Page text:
Version: v1, Published online: 1998
Retrieved June 24, 2021, from https://www.rep.routledge.com/articles/biographical/turing-alan-mathison-1912-54/v-1
Alan Turing was a mathematical logician who made fundamental contributions to the theory of computation. He developed the concept of an abstract computing device (a ‘Turing machine’) which precisely characterizes the concept of computation, and provided the basis for the practical development of electronic digital computers beginning in the 1940s. He demonstrated both the scope and limitations of computation, proving that some mathematical functions are not computable in principle by such machines.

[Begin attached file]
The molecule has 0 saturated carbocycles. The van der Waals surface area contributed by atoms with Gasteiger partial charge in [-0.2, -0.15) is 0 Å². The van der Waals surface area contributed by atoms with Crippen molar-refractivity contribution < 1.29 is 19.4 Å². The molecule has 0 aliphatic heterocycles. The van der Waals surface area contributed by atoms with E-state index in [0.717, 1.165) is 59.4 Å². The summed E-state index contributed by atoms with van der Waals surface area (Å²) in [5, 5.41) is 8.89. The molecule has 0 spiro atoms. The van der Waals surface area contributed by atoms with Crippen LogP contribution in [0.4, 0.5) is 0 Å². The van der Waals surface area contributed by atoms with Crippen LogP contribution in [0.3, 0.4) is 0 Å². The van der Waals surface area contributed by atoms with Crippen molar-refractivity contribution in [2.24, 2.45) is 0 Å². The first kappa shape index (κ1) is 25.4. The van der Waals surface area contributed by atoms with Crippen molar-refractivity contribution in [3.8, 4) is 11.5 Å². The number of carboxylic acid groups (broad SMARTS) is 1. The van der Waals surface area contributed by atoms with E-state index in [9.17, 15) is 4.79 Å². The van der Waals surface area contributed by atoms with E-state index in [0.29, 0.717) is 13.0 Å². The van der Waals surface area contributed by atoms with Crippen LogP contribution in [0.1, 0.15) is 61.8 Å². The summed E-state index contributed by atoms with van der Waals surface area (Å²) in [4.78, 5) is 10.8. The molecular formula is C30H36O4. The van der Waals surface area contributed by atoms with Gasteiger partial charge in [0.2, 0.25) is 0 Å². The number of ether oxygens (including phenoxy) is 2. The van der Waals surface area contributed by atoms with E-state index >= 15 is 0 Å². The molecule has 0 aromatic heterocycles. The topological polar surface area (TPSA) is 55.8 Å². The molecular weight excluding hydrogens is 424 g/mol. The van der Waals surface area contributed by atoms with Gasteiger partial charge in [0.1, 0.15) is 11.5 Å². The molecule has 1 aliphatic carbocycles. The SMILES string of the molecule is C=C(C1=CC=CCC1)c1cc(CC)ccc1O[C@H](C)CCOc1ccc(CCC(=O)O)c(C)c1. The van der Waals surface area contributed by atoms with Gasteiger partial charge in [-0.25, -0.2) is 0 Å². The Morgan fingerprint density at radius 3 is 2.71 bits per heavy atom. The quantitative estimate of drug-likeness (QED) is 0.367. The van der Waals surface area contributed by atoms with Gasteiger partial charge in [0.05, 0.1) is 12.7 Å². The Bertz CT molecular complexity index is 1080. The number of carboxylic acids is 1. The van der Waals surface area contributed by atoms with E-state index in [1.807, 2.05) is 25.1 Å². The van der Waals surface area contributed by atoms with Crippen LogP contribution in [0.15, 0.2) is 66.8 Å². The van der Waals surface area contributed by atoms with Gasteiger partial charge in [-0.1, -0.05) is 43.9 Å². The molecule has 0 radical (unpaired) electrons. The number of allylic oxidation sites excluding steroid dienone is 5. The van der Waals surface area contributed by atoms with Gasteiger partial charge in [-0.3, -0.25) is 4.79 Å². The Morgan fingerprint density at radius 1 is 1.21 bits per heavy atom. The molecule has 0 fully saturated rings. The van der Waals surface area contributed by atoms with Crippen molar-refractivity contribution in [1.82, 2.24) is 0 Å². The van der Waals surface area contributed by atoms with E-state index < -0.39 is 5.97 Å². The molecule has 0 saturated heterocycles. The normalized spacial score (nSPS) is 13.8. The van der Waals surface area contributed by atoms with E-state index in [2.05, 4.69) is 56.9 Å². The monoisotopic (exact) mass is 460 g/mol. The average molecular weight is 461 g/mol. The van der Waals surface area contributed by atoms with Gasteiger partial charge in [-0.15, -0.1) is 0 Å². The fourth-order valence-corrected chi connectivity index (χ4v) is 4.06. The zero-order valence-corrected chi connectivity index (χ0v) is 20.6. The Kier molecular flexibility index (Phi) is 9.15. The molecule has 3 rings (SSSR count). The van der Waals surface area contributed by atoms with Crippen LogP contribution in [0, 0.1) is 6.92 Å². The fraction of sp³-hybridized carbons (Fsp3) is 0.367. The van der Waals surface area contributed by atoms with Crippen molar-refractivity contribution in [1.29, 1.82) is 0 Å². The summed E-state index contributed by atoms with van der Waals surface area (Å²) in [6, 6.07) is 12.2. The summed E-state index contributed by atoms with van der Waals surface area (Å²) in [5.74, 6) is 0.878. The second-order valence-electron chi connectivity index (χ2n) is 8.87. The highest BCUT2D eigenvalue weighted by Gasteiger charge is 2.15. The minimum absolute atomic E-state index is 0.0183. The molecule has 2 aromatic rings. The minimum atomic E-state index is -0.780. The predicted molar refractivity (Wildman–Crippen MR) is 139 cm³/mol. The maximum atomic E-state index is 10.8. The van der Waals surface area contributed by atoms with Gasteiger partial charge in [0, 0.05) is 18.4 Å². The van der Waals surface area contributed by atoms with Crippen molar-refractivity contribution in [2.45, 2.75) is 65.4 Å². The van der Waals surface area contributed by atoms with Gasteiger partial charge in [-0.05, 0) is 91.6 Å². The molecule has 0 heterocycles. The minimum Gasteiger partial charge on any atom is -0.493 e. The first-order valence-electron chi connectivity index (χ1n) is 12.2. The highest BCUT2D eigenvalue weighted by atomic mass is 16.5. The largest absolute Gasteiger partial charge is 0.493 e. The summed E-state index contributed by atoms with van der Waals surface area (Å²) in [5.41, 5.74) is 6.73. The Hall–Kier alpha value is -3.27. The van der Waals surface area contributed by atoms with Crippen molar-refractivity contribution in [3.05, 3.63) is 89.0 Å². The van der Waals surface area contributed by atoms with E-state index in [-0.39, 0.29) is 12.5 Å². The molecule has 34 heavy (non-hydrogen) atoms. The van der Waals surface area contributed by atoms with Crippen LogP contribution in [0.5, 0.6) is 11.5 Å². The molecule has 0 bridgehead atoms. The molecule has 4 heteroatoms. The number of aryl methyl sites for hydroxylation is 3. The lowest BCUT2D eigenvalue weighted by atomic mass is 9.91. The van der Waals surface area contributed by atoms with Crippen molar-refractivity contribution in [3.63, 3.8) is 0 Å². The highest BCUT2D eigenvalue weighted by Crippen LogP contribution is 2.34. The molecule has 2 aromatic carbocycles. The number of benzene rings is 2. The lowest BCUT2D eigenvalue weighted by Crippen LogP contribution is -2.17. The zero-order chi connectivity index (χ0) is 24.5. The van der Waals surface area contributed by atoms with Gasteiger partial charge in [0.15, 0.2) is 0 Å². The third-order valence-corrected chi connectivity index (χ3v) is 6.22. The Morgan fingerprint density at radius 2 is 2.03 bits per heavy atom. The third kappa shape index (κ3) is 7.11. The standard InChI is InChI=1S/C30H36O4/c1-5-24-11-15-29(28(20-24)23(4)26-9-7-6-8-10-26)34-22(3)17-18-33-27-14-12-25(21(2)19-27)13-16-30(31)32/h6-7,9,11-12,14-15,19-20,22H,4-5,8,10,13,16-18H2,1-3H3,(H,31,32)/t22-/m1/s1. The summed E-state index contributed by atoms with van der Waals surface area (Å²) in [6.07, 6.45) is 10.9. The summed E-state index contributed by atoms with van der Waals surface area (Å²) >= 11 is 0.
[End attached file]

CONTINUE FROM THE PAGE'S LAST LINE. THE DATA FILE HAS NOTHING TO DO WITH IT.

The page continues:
Turing believed that human behaviour might be understood in terms of computation, and his views inspired contemporary computational theories of mind. He proposed a comparative test for machine intelligence, the ‘Turing test’, in which a human interrogator tries to distinguish a computer from a human by interacting with them only over a teletypewriter. Although the validity of the Turing test is controversial, the test and modifications of it remain influential measures for evaluating artificial intelligence.
Moor, James H.. Turing, Alan Mathison (1912–54), 1998, doi:10.4324/9780415249126-W045-1. Routledge Encyclopedia of Philosophy, Taylor and Francis, https://www.rep.routledge.com/articles/biographical/turing-alan-mathison-1912-54/v-1.
Copyright © 1998-2021 Routledge.